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NEW YORK — There was live tennis inside Arthur Ashe Stadium on Thursday night, but fans began to filter out as word spread about the match over on Court 17. Soon enough, the South Plaza was clogged with people, all of whom were craning their necks for a view of the huge video board on the stadium’s south façade.

After a day spent waiting, everyone was finally watching Catherine Bellis, a 15-year-old Californian known to her family, friends and fans as CiCi. A fortunate few were able to secure seats inside Court 17 for her second-round match against Zarina Diyas of Kazakhstan. The rest were left to watch her toil on an enormous TV.

It was only the first week of the U.S. Open, but it was a legitimate event — and one that ended in disappointment for Bellis, who fell in three sets, 6-3, 0-6, 6-2.

“I think what surprised me is that I could really, like, stay with these pros. And I think today if I had, you know, played a little bit better, it would have been a different result,” Bellis said.

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Yet Court 17 was the place to be, and it had everything to do with Bellis. A sudden star and the toast of Flushing Meadows, she was the youngest player in the women’s draw.

In a cruel twist from the scheduling gods, Bellis was the fourth match of the day on Court 17, where accommodations are first-come, first-serve. So for many fans, securing entry for CiCi-palooza — a daylong festival at the 2,800-seat stadium — meant applying a thick layer of sunblock and settling in for the long haul, as morning turned to night.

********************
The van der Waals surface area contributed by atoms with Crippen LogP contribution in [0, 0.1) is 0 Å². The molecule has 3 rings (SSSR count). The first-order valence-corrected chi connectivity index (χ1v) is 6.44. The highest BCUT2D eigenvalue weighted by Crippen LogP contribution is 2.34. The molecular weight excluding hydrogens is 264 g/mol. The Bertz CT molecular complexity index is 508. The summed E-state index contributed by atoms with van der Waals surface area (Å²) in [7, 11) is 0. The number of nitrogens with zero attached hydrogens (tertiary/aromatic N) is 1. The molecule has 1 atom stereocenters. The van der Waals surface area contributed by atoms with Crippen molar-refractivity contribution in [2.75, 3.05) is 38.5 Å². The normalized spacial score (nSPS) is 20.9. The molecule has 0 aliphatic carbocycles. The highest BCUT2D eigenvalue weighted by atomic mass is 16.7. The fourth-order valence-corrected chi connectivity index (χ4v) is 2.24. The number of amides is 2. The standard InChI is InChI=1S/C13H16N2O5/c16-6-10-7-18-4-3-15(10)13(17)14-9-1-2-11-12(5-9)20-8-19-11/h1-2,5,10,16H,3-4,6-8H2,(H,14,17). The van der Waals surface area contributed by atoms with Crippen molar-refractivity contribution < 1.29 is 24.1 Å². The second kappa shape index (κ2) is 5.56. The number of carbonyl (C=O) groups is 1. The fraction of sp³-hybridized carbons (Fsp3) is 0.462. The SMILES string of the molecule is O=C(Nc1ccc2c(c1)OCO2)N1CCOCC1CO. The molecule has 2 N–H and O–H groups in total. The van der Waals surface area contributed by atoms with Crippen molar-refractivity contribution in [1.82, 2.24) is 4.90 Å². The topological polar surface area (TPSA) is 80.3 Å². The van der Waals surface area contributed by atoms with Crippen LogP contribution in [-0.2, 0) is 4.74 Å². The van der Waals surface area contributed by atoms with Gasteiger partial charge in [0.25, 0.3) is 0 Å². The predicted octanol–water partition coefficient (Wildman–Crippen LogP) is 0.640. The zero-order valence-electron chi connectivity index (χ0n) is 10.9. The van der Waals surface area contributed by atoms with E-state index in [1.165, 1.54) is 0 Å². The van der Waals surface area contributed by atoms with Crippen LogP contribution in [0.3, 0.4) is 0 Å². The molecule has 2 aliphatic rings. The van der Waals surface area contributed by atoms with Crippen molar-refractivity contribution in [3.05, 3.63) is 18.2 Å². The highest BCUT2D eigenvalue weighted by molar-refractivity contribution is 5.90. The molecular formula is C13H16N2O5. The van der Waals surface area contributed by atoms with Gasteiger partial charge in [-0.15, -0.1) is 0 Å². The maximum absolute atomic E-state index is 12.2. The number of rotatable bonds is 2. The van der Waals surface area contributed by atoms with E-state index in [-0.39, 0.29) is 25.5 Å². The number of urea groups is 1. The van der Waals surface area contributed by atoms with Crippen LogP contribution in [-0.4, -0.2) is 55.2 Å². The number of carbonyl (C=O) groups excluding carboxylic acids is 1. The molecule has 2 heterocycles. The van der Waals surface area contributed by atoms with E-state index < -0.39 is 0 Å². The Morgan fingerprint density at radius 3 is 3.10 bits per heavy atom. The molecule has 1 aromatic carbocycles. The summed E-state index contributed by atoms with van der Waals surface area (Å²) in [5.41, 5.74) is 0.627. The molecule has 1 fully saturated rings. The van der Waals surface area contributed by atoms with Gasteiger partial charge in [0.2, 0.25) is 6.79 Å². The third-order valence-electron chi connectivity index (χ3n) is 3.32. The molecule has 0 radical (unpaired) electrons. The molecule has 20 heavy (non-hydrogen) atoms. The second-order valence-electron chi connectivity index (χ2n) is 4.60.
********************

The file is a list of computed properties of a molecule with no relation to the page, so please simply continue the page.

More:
“That’s crazy. I had no idea that people did that,” Bellis said. “That’s an honor to have people doing that for me.”

Meanwhile, top-seeded Serena Williams dismissed 81st-ranked American Vania King 6-1, 6-0 in 56 minutes to reach the third round.

Williams ran her U.S. Open winning streak to 16 matches as she tries to become the first woman to win three consecutive titles at Flushing Meadows since Chris Evert took four in a row from 1975 to 1978.

A pair of other past major champions, No. 8 Ana Ivanovic of Serbia and No. 24 Sam Stosur of Australia, lost, as did No. 23 Anastasia Pavlyuchenkova of Russia and No. 27 Madison Keys of the U.S., bringing the total to 11 seeded women gone after two rounds.

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